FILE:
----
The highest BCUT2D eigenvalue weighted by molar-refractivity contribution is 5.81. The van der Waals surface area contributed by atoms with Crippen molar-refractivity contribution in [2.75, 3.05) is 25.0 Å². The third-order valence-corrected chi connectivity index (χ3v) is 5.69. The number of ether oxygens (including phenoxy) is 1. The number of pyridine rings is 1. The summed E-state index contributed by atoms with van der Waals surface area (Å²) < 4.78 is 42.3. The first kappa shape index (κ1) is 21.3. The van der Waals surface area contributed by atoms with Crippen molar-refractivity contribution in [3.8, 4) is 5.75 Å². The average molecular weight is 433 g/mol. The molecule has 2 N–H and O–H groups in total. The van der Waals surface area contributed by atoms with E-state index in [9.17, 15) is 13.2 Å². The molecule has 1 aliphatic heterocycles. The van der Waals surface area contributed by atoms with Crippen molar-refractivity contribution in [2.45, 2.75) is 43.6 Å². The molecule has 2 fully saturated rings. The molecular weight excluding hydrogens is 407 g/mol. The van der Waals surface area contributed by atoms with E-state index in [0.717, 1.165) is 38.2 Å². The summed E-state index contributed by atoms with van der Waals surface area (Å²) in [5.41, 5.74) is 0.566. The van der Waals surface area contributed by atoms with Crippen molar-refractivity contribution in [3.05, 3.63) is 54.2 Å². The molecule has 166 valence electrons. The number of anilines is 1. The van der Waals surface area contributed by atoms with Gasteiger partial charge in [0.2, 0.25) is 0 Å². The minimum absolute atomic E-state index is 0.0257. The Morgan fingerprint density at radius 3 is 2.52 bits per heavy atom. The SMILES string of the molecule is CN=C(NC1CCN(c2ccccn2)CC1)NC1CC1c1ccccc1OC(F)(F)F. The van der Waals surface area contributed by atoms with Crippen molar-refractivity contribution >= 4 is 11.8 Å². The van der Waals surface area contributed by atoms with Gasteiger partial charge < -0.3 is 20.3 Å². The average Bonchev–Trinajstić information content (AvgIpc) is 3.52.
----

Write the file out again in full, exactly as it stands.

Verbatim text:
The highest BCUT2D eigenvalue weighted by molar-refractivity contribution is 5.81. The van der Waals surface area contributed by atoms with Crippen molar-refractivity contribution in [2.75, 3.05) is 25.0 Å². The third-order valence-corrected chi connectivity index (χ3v) is 5.69. The number of ether oxygens (including phenoxy) is 1. The number of pyridine rings is 1. The summed E-state index contributed by atoms with van der Waals surface area (Å²) < 4.78 is 42.3. The first kappa shape index (κ1) is 21.3. The van der Waals surface area contributed by atoms with Crippen molar-refractivity contribution in [3.8, 4) is 5.75 Å². The average molecular weight is 433 g/mol. The molecule has 2 N–H and O–H groups in total. The van der Waals surface area contributed by atoms with E-state index in [9.17, 15) is 13.2 Å². The molecule has 1 aliphatic heterocycles. The van der Waals surface area contributed by atoms with Crippen molar-refractivity contribution in [2.45, 2.75) is 43.6 Å². The molecule has 2 fully saturated rings. The molecular weight excluding hydrogens is 407 g/mol. The van der Waals surface area contributed by atoms with E-state index in [0.717, 1.165) is 38.2 Å². The summed E-state index contributed by atoms with van der Waals surface area (Å²) in [5.41, 5.74) is 0.566. The van der Waals surface area contributed by atoms with Crippen molar-refractivity contribution in [3.05, 3.63) is 54.2 Å². The molecule has 166 valence electrons. The number of anilines is 1. The van der Waals surface area contributed by atoms with Gasteiger partial charge in [0.2, 0.25) is 0 Å². The minimum absolute atomic E-state index is 0.0257. The Morgan fingerprint density at radius 3 is 2.52 bits per heavy atom. The SMILES string of the molecule is CN=C(NC1CCN(c2ccccn2)CC1)NC1CC1c1ccccc1OC(F)(F)F. The van der Waals surface area contributed by atoms with Crippen molar-refractivity contribution >= 4 is 11.8 Å². The van der Waals surface area contributed by atoms with Gasteiger partial charge < -0.3 is 20.3 Å². The average Bonchev–Trinajstić information content (AvgIpc) is 3.52.